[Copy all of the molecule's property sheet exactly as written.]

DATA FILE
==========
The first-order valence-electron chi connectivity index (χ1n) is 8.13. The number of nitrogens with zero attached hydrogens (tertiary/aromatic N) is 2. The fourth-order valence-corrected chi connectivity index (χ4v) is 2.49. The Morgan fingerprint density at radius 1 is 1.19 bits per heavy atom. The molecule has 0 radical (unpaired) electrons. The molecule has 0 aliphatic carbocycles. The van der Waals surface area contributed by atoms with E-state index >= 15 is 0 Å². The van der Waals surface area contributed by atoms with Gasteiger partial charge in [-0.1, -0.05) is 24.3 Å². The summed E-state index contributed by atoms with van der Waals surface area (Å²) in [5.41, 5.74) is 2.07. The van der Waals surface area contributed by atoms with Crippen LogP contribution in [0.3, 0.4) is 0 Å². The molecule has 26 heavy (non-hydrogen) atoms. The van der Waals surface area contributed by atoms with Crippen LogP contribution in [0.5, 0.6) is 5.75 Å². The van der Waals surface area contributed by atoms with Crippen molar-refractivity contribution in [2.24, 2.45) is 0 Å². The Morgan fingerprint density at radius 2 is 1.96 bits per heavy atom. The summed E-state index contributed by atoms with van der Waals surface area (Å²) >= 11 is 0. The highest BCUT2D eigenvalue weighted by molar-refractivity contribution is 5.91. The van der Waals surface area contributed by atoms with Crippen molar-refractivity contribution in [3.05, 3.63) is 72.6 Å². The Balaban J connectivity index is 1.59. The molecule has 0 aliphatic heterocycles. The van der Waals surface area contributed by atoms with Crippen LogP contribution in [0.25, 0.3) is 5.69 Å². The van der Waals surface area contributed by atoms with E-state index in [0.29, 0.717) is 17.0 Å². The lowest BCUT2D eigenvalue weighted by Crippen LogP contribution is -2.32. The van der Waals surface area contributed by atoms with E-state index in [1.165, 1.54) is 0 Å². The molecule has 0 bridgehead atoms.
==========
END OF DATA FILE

The first-order valence-electron chi connectivity index (χ1n) is 8.13. The number of nitrogens with zero attached hydrogens (tertiary/aromatic N) is 2. The fourth-order valence-corrected chi connectivity index (χ4v) is 2.49. The Morgan fingerprint density at radius 1 is 1.19 bits per heavy atom. The molecule has 0 radical (unpaired) electrons. The molecule has 0 aliphatic carbocycles. The van der Waals surface area contributed by atoms with E-state index >= 15 is 0 Å². The van der Waals surface area contributed by atoms with Gasteiger partial charge in [-0.1, -0.05) is 24.3 Å². The summed E-state index contributed by atoms with van der Waals surface area (Å²) in [5.41, 5.74) is 2.07. The van der Waals surface area contributed by atoms with Crippen LogP contribution in [0.3, 0.4) is 0 Å². The molecule has 26 heavy (non-hydrogen) atoms. The van der Waals surface area contributed by atoms with Crippen LogP contribution in [0.5, 0.6) is 5.75 Å². The van der Waals surface area contributed by atoms with Crippen molar-refractivity contribution in [2.24, 2.45) is 0 Å². The Morgan fingerprint density at radius 2 is 1.96 bits per heavy atom. The summed E-state index contributed by atoms with van der Waals surface area (Å²) >= 11 is 0. The highest BCUT2D eigenvalue weighted by molar-refractivity contribution is 5.91. The van der Waals surface area contributed by atoms with Crippen molar-refractivity contribution in [3.05, 3.63) is 72.6 Å². The Balaban J connectivity index is 1.59. The molecule has 0 aliphatic heterocycles. The van der Waals surface area contributed by atoms with Crippen LogP contribution in [0.25, 0.3) is 5.69 Å². The van der Waals surface area contributed by atoms with E-state index in [0.29, 0.717) is 17.0 Å². The lowest BCUT2D eigenvalue weighted by Crippen LogP contribution is -2.32. The van der Waals surface area contributed by atoms with E-state index in [1.165, 1.54) is 0 Å². The molecule has 0 bridgehead atoms.